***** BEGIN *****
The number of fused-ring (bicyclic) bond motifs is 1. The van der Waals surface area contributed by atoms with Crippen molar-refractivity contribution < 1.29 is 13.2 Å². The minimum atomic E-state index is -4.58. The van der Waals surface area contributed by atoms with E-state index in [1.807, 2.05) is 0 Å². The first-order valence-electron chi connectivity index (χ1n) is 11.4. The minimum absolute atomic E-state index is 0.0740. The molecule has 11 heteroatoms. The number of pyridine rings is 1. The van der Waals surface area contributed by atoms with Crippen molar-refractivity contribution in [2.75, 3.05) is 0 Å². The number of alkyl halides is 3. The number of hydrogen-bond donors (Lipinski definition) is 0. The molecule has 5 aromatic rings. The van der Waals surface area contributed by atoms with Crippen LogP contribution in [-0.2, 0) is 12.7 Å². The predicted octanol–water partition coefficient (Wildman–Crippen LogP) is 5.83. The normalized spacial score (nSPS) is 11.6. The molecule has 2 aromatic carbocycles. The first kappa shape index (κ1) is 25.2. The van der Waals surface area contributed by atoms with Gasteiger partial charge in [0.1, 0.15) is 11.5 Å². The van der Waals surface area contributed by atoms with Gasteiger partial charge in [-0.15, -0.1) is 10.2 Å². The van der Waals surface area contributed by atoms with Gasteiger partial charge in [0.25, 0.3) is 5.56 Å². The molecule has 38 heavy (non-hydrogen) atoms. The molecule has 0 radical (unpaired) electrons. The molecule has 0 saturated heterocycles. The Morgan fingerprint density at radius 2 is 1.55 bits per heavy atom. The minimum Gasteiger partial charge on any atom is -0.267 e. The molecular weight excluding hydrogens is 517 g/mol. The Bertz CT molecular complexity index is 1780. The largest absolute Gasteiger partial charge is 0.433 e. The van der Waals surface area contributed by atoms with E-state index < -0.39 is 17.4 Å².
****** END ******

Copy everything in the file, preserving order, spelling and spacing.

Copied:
The number of fused-ring (bicyclic) bond motifs is 1. The van der Waals surface area contributed by atoms with Crippen molar-refractivity contribution < 1.29 is 13.2 Å². The minimum atomic E-state index is -4.58. The van der Waals surface area contributed by atoms with E-state index in [1.807, 2.05) is 0 Å². The first-order valence-electron chi connectivity index (χ1n) is 11.4. The minimum absolute atomic E-state index is 0.0740. The molecule has 11 heteroatoms. The number of pyridine rings is 1. The van der Waals surface area contributed by atoms with Crippen molar-refractivity contribution in [2.75, 3.05) is 0 Å². The number of alkyl halides is 3. The number of hydrogen-bond donors (Lipinski definition) is 0. The molecule has 5 aromatic rings. The van der Waals surface area contributed by atoms with Crippen LogP contribution in [-0.2, 0) is 12.7 Å². The predicted octanol–water partition coefficient (Wildman–Crippen LogP) is 5.83. The normalized spacial score (nSPS) is 11.6. The molecule has 2 aromatic carbocycles. The first kappa shape index (κ1) is 25.2. The van der Waals surface area contributed by atoms with Gasteiger partial charge in [0.1, 0.15) is 11.5 Å². The van der Waals surface area contributed by atoms with Gasteiger partial charge in [-0.15, -0.1) is 10.2 Å². The van der Waals surface area contributed by atoms with Gasteiger partial charge in [0.25, 0.3) is 5.56 Å². The molecule has 38 heavy (non-hydrogen) atoms. The molecule has 0 radical (unpaired) electrons. The molecule has 0 saturated heterocycles. The Morgan fingerprint density at radius 2 is 1.55 bits per heavy atom. The minimum Gasteiger partial charge on any atom is -0.267 e. The molecular weight excluding hydrogens is 517 g/mol. The Bertz CT molecular complexity index is 1780. The largest absolute Gasteiger partial charge is 0.433 e. The van der Waals surface area contributed by atoms with E-state index < -0.39 is 17.4 Å².